• That is a great movie. I seriously think that our people need to stop trying to Eurocentric themselves. Skin Bleaching, Weaves, contacts, blonde hair etc. What’s crazy to me is I think most women look better before they do all that stuff (see nicki minaj pre 2008) “Dear White People.” I felt compelled to write that post due to this recent division of “light vs dark.” Although this has been going on fire centuries, I felt the need to say something. I understand both sides but in all honesty it’s slave mentality. Obviously there are stereotypes within the contrast of blackness but when people say things like ” Ohh it’s because I’m light skint” or ” I don’t date dark skint women” that’s the shit that has me scratching my head.

      Liked by 2 people

      • I agree on the Nikki pre 2008! In entertainment unfortunately, the fear of stepping away from the’script’ is strong as it ever was. Big money’s involved, contracts, renewal of contracts- all contingent on maintaining the suppression of truth.

        When people are that tied up in physical appearance, for me it speaks to a deeper insecurity about true identity. We’ll never break through the illusion of a ‘one type of beauty’ model until we realize we’ve been sold a fake bill of goods. There’s room enough on this earth for every kind of beauty, but one side is fearful of what the acknowledgment would do and the other fears self-acceptance And reclaiming their rightful inheritance.

        Liked by 2 people

  2. This is a powerful piece of writing addressing time-old issues which date back unfortunately to slavery as you say in your comment above. These ideas and concepts are hard to “drop” and eradicate from the Black person’s experience. Rooted in slavery and now ingrained in the minds of current Black society it’s going to take a sea-change in mind-shift to see ourselves as people and not a skin colour. WE ARE NOT A SKIN COLOUR. The white slavers have this hold over us right to the present day. Such evil permeates every corner of the African/American, African/Caribbean, African/British, African/European experience from “good hair” (I hate that terminology even though I have this type of hair) skin colour, perception of beauty … I could go on. How do we move past this to embracing all that we are, all that we have, all that we know, all that we can be? We need to start with our children. Educating them to know that no matter what shade of black they are, what type of hair they have, who their parents are: they are loved and valued and not an extension of the afterthoughts of enslavement. It’s a huge task. Are we up to it? I say: YES WE ARE.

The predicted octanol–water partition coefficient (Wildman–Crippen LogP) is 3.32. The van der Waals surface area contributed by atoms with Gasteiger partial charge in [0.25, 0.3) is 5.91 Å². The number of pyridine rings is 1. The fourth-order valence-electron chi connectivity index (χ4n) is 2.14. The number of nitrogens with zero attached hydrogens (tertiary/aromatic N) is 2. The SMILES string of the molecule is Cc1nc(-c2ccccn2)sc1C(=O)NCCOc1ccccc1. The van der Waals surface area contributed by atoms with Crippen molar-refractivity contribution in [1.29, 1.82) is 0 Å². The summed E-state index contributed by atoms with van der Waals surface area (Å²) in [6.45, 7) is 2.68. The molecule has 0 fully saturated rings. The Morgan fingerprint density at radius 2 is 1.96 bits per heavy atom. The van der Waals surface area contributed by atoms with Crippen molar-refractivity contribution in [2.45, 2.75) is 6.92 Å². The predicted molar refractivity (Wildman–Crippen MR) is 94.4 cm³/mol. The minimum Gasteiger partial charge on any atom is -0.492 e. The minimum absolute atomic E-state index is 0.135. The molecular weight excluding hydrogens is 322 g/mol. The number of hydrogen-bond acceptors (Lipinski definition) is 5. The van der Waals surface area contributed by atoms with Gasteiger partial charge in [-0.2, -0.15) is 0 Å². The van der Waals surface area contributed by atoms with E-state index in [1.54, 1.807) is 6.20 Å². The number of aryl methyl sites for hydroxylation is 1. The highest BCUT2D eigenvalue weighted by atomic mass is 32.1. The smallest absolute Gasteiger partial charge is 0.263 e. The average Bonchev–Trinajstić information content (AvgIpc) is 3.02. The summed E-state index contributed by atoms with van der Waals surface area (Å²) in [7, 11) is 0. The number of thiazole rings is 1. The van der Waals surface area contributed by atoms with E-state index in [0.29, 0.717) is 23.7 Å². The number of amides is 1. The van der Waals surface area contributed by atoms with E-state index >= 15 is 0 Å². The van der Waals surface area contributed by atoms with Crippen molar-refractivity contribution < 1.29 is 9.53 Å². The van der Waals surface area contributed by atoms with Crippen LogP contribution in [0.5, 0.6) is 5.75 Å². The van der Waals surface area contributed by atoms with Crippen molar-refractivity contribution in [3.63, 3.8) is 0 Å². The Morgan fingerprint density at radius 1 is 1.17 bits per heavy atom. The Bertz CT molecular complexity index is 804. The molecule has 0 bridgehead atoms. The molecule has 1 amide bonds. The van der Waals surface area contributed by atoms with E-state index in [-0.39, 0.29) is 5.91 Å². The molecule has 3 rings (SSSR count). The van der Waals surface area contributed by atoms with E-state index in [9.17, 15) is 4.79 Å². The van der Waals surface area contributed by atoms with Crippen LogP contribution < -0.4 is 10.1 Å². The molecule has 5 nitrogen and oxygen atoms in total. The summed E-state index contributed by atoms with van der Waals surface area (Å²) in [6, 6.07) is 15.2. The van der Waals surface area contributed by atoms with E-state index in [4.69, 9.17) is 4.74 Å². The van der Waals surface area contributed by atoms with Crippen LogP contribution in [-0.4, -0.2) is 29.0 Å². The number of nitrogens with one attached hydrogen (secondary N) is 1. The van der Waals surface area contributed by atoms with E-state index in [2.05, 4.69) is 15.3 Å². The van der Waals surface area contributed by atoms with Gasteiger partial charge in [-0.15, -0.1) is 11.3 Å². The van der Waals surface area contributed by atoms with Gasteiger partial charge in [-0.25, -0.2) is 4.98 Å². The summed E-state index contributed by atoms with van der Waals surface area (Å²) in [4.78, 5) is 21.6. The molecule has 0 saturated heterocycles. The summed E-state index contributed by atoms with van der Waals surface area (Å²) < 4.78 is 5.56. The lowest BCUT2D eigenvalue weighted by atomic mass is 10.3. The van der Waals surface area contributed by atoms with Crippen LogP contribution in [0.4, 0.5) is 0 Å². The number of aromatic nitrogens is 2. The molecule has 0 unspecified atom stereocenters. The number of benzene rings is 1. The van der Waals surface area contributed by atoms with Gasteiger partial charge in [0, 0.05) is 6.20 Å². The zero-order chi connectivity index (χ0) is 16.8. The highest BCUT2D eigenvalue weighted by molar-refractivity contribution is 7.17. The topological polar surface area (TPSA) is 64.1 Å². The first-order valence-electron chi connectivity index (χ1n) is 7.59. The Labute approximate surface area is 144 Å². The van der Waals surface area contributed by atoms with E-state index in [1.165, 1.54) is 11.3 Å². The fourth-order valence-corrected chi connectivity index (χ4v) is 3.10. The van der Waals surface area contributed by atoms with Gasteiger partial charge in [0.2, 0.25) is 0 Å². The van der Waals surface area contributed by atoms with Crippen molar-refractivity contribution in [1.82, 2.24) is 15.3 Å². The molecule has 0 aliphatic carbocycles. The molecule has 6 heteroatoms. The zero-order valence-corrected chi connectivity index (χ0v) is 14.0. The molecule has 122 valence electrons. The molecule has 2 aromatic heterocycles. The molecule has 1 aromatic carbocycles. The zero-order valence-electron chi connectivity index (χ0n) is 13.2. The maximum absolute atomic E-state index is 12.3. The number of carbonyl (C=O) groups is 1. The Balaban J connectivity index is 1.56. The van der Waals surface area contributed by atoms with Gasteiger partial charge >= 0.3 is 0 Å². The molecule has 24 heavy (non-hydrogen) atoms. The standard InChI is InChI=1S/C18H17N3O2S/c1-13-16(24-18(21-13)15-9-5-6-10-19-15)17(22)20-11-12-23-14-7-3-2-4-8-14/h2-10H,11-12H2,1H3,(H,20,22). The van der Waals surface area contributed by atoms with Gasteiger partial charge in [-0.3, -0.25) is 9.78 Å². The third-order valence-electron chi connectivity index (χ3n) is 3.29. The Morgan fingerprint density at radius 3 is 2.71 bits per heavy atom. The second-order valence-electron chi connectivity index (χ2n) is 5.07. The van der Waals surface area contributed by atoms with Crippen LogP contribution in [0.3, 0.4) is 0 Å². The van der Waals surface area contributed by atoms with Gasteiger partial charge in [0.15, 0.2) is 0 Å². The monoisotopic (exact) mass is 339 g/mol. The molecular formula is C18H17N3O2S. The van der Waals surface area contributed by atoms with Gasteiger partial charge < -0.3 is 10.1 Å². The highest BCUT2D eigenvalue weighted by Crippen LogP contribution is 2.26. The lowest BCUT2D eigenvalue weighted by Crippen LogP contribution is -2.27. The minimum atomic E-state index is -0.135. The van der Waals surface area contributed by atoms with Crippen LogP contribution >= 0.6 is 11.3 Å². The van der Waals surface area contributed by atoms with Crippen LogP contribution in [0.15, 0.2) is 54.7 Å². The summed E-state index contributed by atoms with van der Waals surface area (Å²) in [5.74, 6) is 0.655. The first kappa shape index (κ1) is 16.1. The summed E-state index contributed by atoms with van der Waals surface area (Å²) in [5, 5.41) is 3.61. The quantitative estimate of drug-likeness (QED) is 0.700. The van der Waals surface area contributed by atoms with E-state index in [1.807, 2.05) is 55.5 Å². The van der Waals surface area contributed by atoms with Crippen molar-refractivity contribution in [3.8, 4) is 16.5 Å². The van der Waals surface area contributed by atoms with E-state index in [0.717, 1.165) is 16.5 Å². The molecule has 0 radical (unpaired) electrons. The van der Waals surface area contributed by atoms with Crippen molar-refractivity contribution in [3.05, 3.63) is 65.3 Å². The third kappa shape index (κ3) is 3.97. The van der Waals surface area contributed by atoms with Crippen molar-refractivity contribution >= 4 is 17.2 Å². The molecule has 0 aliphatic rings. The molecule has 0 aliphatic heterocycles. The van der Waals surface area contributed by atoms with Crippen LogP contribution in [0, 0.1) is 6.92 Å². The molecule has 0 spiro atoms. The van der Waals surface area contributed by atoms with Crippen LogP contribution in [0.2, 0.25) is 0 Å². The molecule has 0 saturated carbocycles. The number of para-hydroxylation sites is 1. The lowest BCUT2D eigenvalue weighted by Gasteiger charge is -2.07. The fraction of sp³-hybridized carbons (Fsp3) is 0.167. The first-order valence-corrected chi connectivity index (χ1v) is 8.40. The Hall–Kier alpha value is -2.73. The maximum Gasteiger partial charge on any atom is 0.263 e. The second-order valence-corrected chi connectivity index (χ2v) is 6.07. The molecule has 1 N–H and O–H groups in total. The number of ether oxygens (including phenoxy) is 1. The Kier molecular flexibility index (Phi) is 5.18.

Liked by 1 person

  3. In my twisted head, I wish we could have a world wide meeting somewhere and talk about all these issues. The Willie Lynch mentality is stronger than ever today. Jokingly I understand it and think it’s funny (as a comedian with a crazy sense of humor) but it’s when there is no comedic platform. I’ve been called hi yellow my whole life and it doesn’t bother me. I think it’s funny actually. But I hate the prejudged mentality I get. “Oh he’s a light skint brotha so blah blah blah.” We have to accept our hues and contrasts of black and support each other. Like I said in the post there are stereotypes within those hues that aren’t jokes. (A la the Yung Berg comment) We also have to factor in the shallow preferences people have with skin color today. “Oh I want a dark skint black man!” Or “I like light skinned girls because of their hair!” That type of mentality kills me. It just feels like right now, ignorance is dominating education.

    Liked by 1 person

  4. This is what I mean about the sea-change in our way of thinking. As long as Black people keep these remnants from enslavement current, wanting a dark skinned black man, or light-skinned girl because of their hair, which suggests that your value and your worth are tied up in the colour of your skin or the silky type of hair you have because your perception of what is beautiful is somehow linked to the white man’s standard of beauty we will never progress. We need to see that these measures of what is acceptable is based on our captive ancestry. Well done for writing this post. You’ve tackled a highly emotive subject with great sensitivity and thought. When are we going to meet up and have this world meeting with all us brothers and sisters? I think you ought to arrange it Tareau – soon! 🙂